Used to have regular interactions with my physio, trainer, some senior cricketers, discuss multiple aspects of what was working and what wasn’t etc. One of the major points of conversation was about how do we prolong our career once cricket begins. It went very well. We would get on calls to discuss various things. Then, once we started hitting the ground for outdoor training, every second week, we would be sharing details of how things are going, what has it been like etc.
Did you also watch a lot of your own cricket?
I like to, but that’s part of daily routine when you’re playing. During the lockdown, I didn’t do that. I just caught up on all the Netflix and Amazon series that I had been wanting to. It’s when you start training that watching videos help.
When you say, ‘working on the mental aspect’, what does it really mean? Can you elaborate?
Sports-specific meditation. Just to be in the present. Bringing in a bit of soft-focus. Usually, when we’re in the middle of action, there’s a lot of noise. So, how to block out that noise, how to stay in the present, how to control the controllable and things like that. When you play at the highest level, different things happen. At times frustration seeps in because something is not going your away. At times, you tend to get agitated about something. When such things happen, how do you control it, how do you ensure it doesn’t affect your game. These kinds of things I was just reiterating to myself.
It must be a comforting thought that cricketers are making a post-lockdown comeback through T20 and not Tests…
I don’t think anybody would be focusing on the format right now. Everybody just wants to return to the game. But yes, I agree. Returning to the T20 format will be relatively easier than returning to play the Tests immediately. You would need a little more preparation time for Tests. When you prepare for a Test, your body would have to be able to take the workload of 18-20 overs a day. For that, you need to bowl around 15 overs in the nets during training too. If there’s a spike in workload, then chances of injuries also potentially increase.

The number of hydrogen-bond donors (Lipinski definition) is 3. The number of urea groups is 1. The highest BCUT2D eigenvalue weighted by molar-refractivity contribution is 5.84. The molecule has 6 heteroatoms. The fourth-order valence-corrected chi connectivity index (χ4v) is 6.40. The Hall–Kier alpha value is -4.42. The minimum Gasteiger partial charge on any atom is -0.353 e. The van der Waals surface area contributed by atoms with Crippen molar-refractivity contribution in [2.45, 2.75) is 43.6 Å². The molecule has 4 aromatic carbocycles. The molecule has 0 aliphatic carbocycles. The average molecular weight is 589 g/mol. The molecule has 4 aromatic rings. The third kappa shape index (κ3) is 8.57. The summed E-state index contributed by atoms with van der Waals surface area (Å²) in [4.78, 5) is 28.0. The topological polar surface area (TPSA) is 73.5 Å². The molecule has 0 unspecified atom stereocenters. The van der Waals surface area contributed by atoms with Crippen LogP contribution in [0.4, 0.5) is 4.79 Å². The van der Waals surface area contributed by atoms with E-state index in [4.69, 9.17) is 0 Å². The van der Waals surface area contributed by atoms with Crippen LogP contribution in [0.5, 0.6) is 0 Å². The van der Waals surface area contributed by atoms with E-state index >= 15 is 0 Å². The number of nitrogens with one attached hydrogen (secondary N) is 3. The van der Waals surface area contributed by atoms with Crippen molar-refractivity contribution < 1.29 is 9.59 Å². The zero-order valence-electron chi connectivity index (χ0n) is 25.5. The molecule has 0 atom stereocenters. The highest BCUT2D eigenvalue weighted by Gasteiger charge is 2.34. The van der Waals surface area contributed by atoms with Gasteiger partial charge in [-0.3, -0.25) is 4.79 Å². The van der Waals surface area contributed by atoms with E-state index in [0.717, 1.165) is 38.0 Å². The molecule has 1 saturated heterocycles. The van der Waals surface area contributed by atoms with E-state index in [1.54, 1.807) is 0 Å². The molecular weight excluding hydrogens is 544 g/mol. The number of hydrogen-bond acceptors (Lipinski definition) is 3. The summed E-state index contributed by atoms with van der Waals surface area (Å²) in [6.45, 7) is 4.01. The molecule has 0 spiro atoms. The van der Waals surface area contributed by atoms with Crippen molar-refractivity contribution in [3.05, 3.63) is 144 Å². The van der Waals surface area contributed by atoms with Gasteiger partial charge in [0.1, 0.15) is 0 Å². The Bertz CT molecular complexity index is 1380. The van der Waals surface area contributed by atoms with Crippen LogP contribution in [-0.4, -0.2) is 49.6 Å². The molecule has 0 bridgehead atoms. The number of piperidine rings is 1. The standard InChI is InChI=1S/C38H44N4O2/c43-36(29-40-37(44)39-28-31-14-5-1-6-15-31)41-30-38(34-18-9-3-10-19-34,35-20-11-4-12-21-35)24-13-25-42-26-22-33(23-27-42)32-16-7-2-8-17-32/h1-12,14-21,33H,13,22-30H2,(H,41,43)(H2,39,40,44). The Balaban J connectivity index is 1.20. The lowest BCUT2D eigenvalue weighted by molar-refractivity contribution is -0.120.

In 2018, you made your debut in Cape Town and since then, you’ve been like a machine on a roll…
The cricket journey so far has been very good. I have been very grateful for it and consider myself lucky. But yes, the part of me re-living those moments and processing it inside my mind is a continuous process. 2018 was full of new experiences. In South Africa, the realisation that you need to bowl back of length. In England, I had never realised the Duke ball swings so much, does so much. I had never played in such conditions before. I had only played shorter formats in the UK and the white ball doesn’t do much. Then I injured my thumb. All those instances helped me learn bit by bit.
And Australia was the real high…
Even in Australia, it was the same. In certain situations, I thought I was bowling well. At Perth, for instance, I felt it was the fastest that I ever bowled. I felt like was bowling at 155, 158. But in Perth, I did not get a lot of wickets. So, what had 2018 taught me – just keep doing to the right things, sometimes things will click, sometimes you’ll have to wait longer. Results will come. In fact, I remember saying this in the press conference after the Perth Test that it was probably the best I had every bowled then, even if the wickets didn’t come as expected. Wickets came in the next Test, at MCG. In hindsight, I bowled better at Perth, I got better results at MCG. At the end of the day, your account will get tallied.
Was it at Perth, you think, you ‘made your bones’?
I try and carry the Perth mindset everywhere. Keep doing what you do, results will follow. When I start again, I will once again go back to doing the same things. Hard work never goes in vain.
MS Dhoni has retired. Fine. But what a way to go. One Instagram message and that’s it…
Well, it was his decision, and everybody respects it. At a personal level, I made my debut (Sydney, 2016) under him and he gave me a lot of confidence. Not many people know that Mahi bhai had never seen me bowl, at any level. In my debut game, I was going to bowl in the death overs and I asked him ‘can I bowl yorkers?’ and he was like ‘no, don’t bowl yorkers’. He thought since it was a difficult delivery, I wouldn’t be able to pull it off. I told him ‘in death overs, I don’t know what else to do’. So, anyway, I went ahead and did my thing and then he came to me and was like “I didn’t know this at all. You should’ve come earlier, we would’ve won the whole series”. Here was me, making a nervous debut and the captain telling me “you could’ve won us this series”. He gave me a lot freedom.
Mumbai Indians are the defending champions…
When you play for a successful franchise, expectations will always be there. We have a very good team. There’s Trent Boult that I’m looking forward to bowling with. Mumbai Indians have always looked to raise the bar.
The tour of Australia is up next, after the IPL…
When we went there the last time, it was a challenging tour and a very special feeling given the result. One very important reason why any cricketer always looks forward to touring Australia is that you know nothing will come easy.